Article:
A former British Olympic cyclist has been arrested on suspicion of rape and indecent assault.
The ex-rider also worked in professional cycling after retiring from elite competition and has worked with leading names in a sport that has become Britain’s most successful Olympic discipline.
Police said that a man had been bailed while an investigation into the allegations was ongoing.
After not winning a gold medal for 72 years, British cyclists have won 32 golds since 1992, peaking with a remarkable haul of eight golds at the 2012 London Olympics and 12 medals at each of the past three Games.
That success, however, has arrived amid accusations of bullying and a review in 2017 which concluded that British Cycling lacked good governance at board level and that a "culture of fear" existed.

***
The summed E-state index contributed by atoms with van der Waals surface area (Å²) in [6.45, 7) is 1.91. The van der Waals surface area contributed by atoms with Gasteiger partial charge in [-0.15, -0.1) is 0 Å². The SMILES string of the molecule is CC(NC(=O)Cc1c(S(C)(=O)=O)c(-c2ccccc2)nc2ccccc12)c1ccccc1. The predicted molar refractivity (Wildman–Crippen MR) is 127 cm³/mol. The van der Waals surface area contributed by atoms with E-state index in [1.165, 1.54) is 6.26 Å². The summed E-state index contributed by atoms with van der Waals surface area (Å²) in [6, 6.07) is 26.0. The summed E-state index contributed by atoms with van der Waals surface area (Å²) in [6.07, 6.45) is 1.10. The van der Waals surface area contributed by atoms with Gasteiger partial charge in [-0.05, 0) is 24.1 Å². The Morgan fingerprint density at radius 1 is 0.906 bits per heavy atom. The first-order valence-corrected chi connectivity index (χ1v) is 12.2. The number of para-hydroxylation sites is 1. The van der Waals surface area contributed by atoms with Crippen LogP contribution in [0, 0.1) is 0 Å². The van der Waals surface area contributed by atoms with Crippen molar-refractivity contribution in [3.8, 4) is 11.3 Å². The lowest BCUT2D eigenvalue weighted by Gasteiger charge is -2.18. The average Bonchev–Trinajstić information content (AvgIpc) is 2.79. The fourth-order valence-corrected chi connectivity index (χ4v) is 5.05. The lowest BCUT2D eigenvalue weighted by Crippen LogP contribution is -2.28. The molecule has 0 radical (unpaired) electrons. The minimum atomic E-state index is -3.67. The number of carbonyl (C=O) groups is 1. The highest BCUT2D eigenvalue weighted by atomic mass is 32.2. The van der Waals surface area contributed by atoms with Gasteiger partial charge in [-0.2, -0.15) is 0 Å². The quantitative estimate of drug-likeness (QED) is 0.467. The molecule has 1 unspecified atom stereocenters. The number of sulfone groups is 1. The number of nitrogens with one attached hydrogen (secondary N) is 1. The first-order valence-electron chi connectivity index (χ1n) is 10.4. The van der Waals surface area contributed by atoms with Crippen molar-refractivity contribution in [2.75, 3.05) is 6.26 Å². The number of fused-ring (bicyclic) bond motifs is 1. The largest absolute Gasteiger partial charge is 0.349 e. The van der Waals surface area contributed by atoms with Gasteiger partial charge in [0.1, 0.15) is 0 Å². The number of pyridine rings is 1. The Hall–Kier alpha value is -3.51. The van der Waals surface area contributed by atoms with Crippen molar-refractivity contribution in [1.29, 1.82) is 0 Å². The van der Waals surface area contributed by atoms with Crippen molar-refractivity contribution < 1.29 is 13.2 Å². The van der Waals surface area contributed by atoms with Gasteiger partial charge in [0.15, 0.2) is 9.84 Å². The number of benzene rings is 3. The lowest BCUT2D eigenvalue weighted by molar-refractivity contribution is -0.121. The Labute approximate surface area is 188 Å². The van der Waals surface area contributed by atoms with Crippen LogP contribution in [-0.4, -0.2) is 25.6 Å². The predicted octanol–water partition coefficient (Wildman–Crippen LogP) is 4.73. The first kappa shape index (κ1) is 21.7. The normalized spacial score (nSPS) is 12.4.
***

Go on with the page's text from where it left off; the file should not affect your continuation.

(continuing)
British cycling’s success, which has extended beyond the Olympics into producing three British men’s Tour de France champions on the road, has followed the advent of National Lottery funding and a dramatic increase in the sport’s resources.
It has been a turbulent year, however, following the loss of title sponsor HSBC and then the departure of chief executive Brian Facer after a new partnership with Shell UK faced criticism from British Cycling members and environmental groups. The organisation’s policy with regard to transgender cyclists is also under review after women riders considered a protest at the planned inclusion in the national track championships of Emily Bridges, a transgender cyclist who had met the previous guidance on reducing her testosterone levels.
British Cycling is in the process of recruiting a permanent new chief executive.
A British Cycling spokesperson said that abuse of any kind had no place in sport. “We urge anybody with concerns about non-recent or current abuse to report them either directly to the British Cycling safeguarding team by emailing email@example.com,” said a statement.